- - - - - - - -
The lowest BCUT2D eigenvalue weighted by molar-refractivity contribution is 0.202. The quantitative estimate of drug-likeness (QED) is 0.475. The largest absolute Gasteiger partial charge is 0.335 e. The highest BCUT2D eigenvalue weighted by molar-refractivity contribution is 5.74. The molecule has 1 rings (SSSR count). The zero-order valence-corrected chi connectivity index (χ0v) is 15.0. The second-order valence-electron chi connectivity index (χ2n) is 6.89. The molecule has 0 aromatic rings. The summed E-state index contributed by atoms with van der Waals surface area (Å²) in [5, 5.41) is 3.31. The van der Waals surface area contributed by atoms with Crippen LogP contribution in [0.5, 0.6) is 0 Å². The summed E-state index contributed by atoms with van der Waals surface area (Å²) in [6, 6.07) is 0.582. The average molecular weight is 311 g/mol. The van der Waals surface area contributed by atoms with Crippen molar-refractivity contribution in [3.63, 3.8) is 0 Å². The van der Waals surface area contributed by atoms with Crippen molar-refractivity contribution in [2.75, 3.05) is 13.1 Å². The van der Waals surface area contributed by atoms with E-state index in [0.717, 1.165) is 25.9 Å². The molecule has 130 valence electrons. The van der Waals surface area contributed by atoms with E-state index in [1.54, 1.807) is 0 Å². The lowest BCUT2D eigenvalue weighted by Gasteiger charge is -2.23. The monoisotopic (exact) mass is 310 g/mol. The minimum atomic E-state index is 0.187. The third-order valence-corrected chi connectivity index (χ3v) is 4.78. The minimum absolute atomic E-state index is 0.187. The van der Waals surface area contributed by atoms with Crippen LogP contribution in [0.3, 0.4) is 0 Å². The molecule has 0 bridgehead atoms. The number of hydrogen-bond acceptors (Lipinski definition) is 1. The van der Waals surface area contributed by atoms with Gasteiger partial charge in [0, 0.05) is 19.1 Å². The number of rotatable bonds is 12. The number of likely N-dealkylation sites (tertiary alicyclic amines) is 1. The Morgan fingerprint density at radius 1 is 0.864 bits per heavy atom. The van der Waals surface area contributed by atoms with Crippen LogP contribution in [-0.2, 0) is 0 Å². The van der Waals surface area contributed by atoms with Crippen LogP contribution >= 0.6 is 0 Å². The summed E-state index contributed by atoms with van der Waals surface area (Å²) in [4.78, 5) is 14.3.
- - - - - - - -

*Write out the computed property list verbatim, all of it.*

The lowest BCUT2D eigenvalue weighted by molar-refractivity contribution is 0.202. The quantitative estimate of drug-likeness (QED) is 0.475. The largest absolute Gasteiger partial charge is 0.335 e. The highest BCUT2D eigenvalue weighted by molar-refractivity contribution is 5.74. The molecule has 1 rings (SSSR count). The zero-order valence-corrected chi connectivity index (χ0v) is 15.0. The second-order valence-electron chi connectivity index (χ2n) is 6.89. The molecule has 0 aromatic rings. The summed E-state index contributed by atoms with van der Waals surface area (Å²) in [5, 5.41) is 3.31. The van der Waals surface area contributed by atoms with Crippen LogP contribution in [0.5, 0.6) is 0 Å². The summed E-state index contributed by atoms with van der Waals surface area (Å²) in [6, 6.07) is 0.582. The average molecular weight is 311 g/mol. The van der Waals surface area contributed by atoms with Crippen molar-refractivity contribution in [3.63, 3.8) is 0 Å². The van der Waals surface area contributed by atoms with Crippen molar-refractivity contribution in [2.75, 3.05) is 13.1 Å². The van der Waals surface area contributed by atoms with E-state index in [0.717, 1.165) is 25.9 Å². The molecule has 130 valence electrons. The van der Waals surface area contributed by atoms with E-state index in [1.54, 1.807) is 0 Å². The lowest BCUT2D eigenvalue weighted by Gasteiger charge is -2.23. The monoisotopic (exact) mass is 310 g/mol. The minimum atomic E-state index is 0.187. The third-order valence-corrected chi connectivity index (χ3v) is 4.78. The minimum absolute atomic E-state index is 0.187. The van der Waals surface area contributed by atoms with Crippen LogP contribution in [0.3, 0.4) is 0 Å². The molecule has 0 bridgehead atoms. The number of hydrogen-bond acceptors (Lipinski definition) is 1. The van der Waals surface area contributed by atoms with Gasteiger partial charge in [0, 0.05) is 19.1 Å². The number of rotatable bonds is 12. The number of likely N-dealkylation sites (tertiary alicyclic amines) is 1. The Morgan fingerprint density at radius 1 is 0.864 bits per heavy atom. The van der Waals surface area contributed by atoms with Crippen LogP contribution in [-0.2, 0) is 0 Å². The van der Waals surface area contributed by atoms with Crippen LogP contribution >= 0.6 is 0 Å². The summed E-state index contributed by atoms with van der Waals surface area (Å²) in [4.78, 5) is 14.3.